I use multiple tools to consume my RSS feeds (i have over 150 feeds i monitor regulary and i use OPML to move my subscriptions around different services) including:
-Google Reader - browser based - allows me to check my feeds from my multiple computers - since everything is stored at google i can see which feeds i have read, i can subscribe to feeds from multiple places etc. I typically 'know' which feeds i am going to look at- they are doing some neat things with usage trends and i can view my feed within the folders i have or all items.
-Bloglines- i have used this reader for a while and haven't dropped it completely with my use of Google Reader- it is also browser based and i still use the mobile version on my Blackberry
-Internet Explorer IE7 RSS reader- of course i couldn't resist when i upgraded to IE7 but it honestly has not kept my interest. (and i find it super annoying when i click on an RSS feed and IE automatically tried to subscribe to it in the IE7 reader)
-Attensa in Outlook (commercial version) (i have a customer who is in pilot phase (enterprise version) and i have been testing along although i recently uninstalled it as it was slowing down my outlook). Aside from being in outlook which is a natural place for the enterprise user they are also providing some valuable display options for feeds that you use most often.
-Touchtone - Attention Management desktop engine in Alpha- i have a few 'important' feeds and it has presented positive results in getting my attention. It will hopefully be great once the next version comes out because unlike the readers i mention above- i don't need to know what feed i should read- it will tell me what i should be looking at [if you are interested in testing this service let me know i have a couple alpha invites available]-Sharepoint RSS WebParts - i maintain multiple team sites and have specific feeds into those sites that i share with co-workers.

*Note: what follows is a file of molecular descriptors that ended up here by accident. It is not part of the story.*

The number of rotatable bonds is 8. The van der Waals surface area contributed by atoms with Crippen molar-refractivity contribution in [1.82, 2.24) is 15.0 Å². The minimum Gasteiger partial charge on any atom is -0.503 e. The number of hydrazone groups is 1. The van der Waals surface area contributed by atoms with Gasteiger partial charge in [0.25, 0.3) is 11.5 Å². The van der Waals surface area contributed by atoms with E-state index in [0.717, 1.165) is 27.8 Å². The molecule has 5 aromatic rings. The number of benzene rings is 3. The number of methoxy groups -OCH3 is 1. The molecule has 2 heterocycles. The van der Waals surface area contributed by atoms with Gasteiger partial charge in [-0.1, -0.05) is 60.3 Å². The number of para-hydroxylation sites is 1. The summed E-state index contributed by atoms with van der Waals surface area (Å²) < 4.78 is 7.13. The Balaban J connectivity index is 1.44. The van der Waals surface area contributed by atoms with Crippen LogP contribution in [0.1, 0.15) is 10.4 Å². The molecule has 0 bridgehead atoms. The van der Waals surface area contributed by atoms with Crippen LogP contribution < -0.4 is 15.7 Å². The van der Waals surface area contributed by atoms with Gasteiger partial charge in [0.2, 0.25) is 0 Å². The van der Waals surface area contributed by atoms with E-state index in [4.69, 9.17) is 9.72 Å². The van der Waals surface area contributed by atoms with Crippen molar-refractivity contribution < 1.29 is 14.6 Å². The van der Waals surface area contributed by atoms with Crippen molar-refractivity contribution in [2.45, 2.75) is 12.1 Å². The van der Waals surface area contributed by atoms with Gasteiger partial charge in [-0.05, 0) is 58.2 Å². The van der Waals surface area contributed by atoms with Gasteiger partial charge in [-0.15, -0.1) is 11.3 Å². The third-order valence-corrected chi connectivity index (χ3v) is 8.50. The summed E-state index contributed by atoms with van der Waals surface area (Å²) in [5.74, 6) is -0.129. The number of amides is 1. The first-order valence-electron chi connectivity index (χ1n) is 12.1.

Today in my Techsoup.org feed i saw this article by Robin Good from Master New Media, on "Why RSS Newsfeed Aggregation Can Save You Time and Money". In this piece he provides some simple tips including creating searches across multiple blog sites or using aggregation sites.
One of the questions he answers is:
Can you share your total time savings and earnings generated by having adopted RSS?
This is a difficult question to answer, as making reliable and publishable calculations is always a source of debate. But, since there is no gain or understanding unless we share a bit more of what we know, here are the numbers and unpretending calculations I gave Kathleen:
Time Savings: Two hours per day at $50 an hour for at least two consecutive years = 50 x 2 x 6 (workdays a week) = $600 x 52 (weeks in a year) = $ 31,200 x 2 (years) = $62,400, or 1,152 saved hours (144 days!) of my time.
Earnings: Since I only utilize RSS in a very limited way for direct revenue, it is much more difficult to calculate this one.
Yes- calculating how much revenue a employee can attribute to their use of blogs (both consuming and publishing) would be a very interesting thing to look at. I have posted before about my use of blogs in my sales cycles and can certainly attribute finding opportunities to reading specific blog posts.